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VATICAN CITY – Although the church is built upon a strong foundation, it is always in need of being reformed and repaired, Pope Francis said.

Published in Vatican

JERUSALEM – Having just undergone an extensive restoration, the site of Jesus' tomb at the Church of the Holy Sepulchre is at risk for significant structural failure if nothing is done to reinforce its foundations, scientists have said.

Published in Faith

Greg Pennoyer calls it “living in a culture of amnesia.” Canadians may know bits and pieces of their history — the date of Confederation, where Henry Hudson froze to death, how General Wolfe defeated the Marquis de Montcalm on the Plains of Abraham. But we’ve lost the thread of the whole story.

Published in Canada

TORONTO - People go to hospital in the hope of feeling better. But if patients are welcomed into a forbidding, institutional room with a strange bed, fluorescent lights and cold, hard floor, what then?

Published in Arts News

As advocates of same-sex marriage celebrated Ireland’s recent referendum, supporters of traditional marriage were left to lament yet another defeat. Meanwhile, I attended the sacramental union of my beautiful sister Alexandra to her dashing husband Michael.

Published in Guest Columns

TORONTO - When it came to supporting the work of his brothers and sisters in Christ, the late Joseph Barnicke could be counted on to put his money where their mouths were.

Published in Canada: Toronto-GTA

This Easter I became a Catholic.

What was a long and sometimes circuitous journey culminated, in a way, at the Easter Vigil as I was confirmed, received into the Church and shared in the eucharistic celebration.

Published in Guest Faith Columns

The sawed-off four-metre wooden crucifix was carefully lowered to the ground at the entrance to the cemetery. 

Published in Guest Columnists

VATICAN CITY - Migrants usually are forced to leave their countries because of poverty, hunger or violence, but faith and hope help them face their hardships and seek a better life elsewhere, Pope Benedict XVI said.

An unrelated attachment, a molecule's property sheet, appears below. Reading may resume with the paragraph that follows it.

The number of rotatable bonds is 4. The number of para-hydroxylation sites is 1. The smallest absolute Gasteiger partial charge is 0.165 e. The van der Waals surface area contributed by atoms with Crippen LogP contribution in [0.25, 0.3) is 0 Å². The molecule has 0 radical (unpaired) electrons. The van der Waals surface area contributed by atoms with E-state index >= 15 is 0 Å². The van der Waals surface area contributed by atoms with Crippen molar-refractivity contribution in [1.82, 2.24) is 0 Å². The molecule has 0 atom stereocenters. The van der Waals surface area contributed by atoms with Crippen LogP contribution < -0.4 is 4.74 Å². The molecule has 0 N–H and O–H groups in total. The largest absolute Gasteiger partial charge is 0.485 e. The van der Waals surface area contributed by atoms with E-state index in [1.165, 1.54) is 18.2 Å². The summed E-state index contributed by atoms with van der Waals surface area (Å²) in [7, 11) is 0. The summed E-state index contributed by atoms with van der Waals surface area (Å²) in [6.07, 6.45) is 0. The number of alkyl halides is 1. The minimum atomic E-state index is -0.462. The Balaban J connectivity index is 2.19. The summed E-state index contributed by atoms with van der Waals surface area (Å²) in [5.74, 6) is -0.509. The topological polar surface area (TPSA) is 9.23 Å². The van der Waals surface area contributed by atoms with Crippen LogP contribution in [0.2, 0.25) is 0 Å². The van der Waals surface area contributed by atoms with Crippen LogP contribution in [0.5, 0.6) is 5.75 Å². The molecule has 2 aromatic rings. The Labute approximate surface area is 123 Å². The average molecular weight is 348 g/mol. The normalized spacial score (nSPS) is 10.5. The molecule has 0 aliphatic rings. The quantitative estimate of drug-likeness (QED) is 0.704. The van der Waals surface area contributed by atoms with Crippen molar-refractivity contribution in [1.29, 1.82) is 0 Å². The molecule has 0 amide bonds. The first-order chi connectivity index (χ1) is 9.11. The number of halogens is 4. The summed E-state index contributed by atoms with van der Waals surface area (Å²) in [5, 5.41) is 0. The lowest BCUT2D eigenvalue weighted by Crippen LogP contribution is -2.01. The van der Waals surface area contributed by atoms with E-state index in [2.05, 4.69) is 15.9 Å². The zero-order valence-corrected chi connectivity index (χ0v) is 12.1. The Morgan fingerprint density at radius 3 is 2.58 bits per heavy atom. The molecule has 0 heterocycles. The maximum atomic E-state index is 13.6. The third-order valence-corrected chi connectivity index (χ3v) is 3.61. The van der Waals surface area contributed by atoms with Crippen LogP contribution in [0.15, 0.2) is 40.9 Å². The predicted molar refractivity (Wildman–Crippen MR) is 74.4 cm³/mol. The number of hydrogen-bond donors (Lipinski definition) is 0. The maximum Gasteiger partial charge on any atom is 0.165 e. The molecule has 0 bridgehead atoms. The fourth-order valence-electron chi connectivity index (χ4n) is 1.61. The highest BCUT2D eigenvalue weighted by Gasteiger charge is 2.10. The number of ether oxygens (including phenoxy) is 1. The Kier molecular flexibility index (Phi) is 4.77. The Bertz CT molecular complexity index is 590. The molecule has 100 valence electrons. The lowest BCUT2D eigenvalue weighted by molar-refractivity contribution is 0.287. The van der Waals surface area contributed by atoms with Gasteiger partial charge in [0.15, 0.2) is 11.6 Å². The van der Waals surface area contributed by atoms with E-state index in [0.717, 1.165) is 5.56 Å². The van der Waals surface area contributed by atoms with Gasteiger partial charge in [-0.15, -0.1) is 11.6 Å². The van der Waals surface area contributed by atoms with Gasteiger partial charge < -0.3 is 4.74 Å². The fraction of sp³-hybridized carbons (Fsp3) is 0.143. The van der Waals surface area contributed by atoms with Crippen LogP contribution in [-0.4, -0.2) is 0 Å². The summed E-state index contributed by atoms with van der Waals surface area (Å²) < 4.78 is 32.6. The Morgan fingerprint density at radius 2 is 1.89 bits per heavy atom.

The pope chose "Migrations: pilgrimage of faith and hope" as the theme for the 2013 celebration of the World Day of Migrants and Refugees, and issued a message that touched on many facets of what he called a "striking phenomenon" that raises "dramatic challenges."

The Vatican released the message Oct. 29, on the heels of the three weeklong Synod of Bishops on the new evangelization, which brought together church leaders from around the world to discuss efforts to strengthen the faith of Catholics and bring lapsed Catholics back.

"Faith and hope are inseparable in the hearts of many migrants, who deeply desire a better life and not infrequently try to leave behind the 'hopelessness' of an unpromising future," Pope Benedict wrote.

The pope's message was introduced in a news conference at the Vatican by Cardinal Antonio Maria Veglio and Bishop Joseph Kalathiparambil, respectively, president and secretary of the Pontifical Council for Migrants and Travelers.

Migration by its nature involves suffering the pain of uprooting and separation from family, country and possessions, the pope said, but faith and hope allow those who emigrate to face a difficult present if they can believe it will lead to a better future.

They are not just seeking to improve their financial, social or political condition, the pope said. People who leave their native countries are hoping to "encounter acceptance, solidarity and help" from those in their new country who can recognize the values and resources they have to offer, he said.

The Catholic Church, he said, is a witness to the "immense poverty and suffering entailed in migration" that often leads to "painful and tragic situations." The church is on the ground with its various agencies to assist migrants, refugees and asylum seekers in emergencies and in beginning their new lives.

Church agencies, he said, should not forget the religious dimension of the migrants' lives and "must devote special attention and care" to their spiritual needs.

Ecumenical dialogue is important for assisting other Christians, he said, and even with Catholic immigrants, it may mean accommodating the faithful of various rites.

Migrants and refugees who are guests have the right to expect solidarity, but they also have the responsibility to abide by the rules of the host country, he said.

The pope also spoke about the plague of human trafficking, and said that better immigration policies in the wealthier countries could help in combating the various forms of exploitation that illegal immigrants often face. Those policies, he said, should not, however, lead to "a hermetic sealing of borders" or simply adopting measures that discourage immigrants.

Cardinal Veglio emphasized the need to treat migrants and refugees with warmth and respect, and he said their integration must be accompanied by proper regulations, both international and domestic.

Bishop Kalathiparambil spoke of the extreme difficulties faced by refugees and those asking for political asylum, who often leave their countries "because of innumerable violations of their human rights and because of the cruelty of bloody conflicts."

He illustrated how refugees often are forced to put their lives in the hands of traffickers, who, once they have taken great sums money to bring them across the sea or to other destinations, continue to exploit them as forced laborers or sex workers.

Refugees must have the opportunity to become part of the new society to which they have escaped, where they have "great potential to bear witness and evangelize," the bishop said.

In most parts of the world, the Catholic Church celebrates the World Day of Migrants and Refugees Jan. 13, while the United Nations marks it on Dec. 18. In the United States, the U.S. Conference of Catholic Bishops marks National Migration Week Jan. 6-12.

Published in International